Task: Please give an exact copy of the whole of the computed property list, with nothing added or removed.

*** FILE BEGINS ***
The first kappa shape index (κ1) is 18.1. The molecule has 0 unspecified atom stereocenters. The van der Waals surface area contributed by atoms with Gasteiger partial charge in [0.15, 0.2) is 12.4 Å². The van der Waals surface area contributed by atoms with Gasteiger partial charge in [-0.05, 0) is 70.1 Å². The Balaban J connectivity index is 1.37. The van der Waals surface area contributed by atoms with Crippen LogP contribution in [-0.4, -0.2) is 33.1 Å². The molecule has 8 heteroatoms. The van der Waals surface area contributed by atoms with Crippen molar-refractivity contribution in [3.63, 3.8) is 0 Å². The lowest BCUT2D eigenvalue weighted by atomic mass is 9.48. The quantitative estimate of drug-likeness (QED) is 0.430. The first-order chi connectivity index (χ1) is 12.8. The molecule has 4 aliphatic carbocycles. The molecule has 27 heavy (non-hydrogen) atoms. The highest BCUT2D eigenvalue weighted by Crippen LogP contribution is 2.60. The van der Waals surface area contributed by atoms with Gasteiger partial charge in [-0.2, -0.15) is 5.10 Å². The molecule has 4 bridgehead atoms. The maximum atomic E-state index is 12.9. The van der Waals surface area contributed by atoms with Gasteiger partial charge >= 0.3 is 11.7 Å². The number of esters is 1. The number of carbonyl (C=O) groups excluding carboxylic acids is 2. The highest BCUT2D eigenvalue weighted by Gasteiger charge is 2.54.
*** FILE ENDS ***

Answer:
The first kappa shape index (κ1) is 18.1. The molecule has 0 unspecified atom stereocenters. The van der Waals surface area contributed by atoms with Gasteiger partial charge in [0.15, 0.2) is 12.4 Å². The van der Waals surface area contributed by atoms with Gasteiger partial charge in [-0.05, 0) is 70.1 Å². The Balaban J connectivity index is 1.37. The van der Waals surface area contributed by atoms with Crippen LogP contribution in [-0.4, -0.2) is 33.1 Å². The molecule has 8 heteroatoms. The van der Waals surface area contributed by atoms with Crippen molar-refractivity contribution in [3.63, 3.8) is 0 Å². The lowest BCUT2D eigenvalue weighted by atomic mass is 9.48. The quantitative estimate of drug-likeness (QED) is 0.430. The first-order chi connectivity index (χ1) is 12.8. The molecule has 4 aliphatic carbocycles. The molecule has 27 heavy (non-hydrogen) atoms. The highest BCUT2D eigenvalue weighted by Crippen LogP contribution is 2.60. The van der Waals surface area contributed by atoms with Gasteiger partial charge in [-0.2, -0.15) is 5.10 Å². The molecule has 4 bridgehead atoms. The maximum atomic E-state index is 12.9. The van der Waals surface area contributed by atoms with Gasteiger partial charge >= 0.3 is 11.7 Å². The number of esters is 1. The number of carbonyl (C=O) groups excluding carboxylic acids is 2. The highest BCUT2D eigenvalue weighted by Gasteiger charge is 2.54.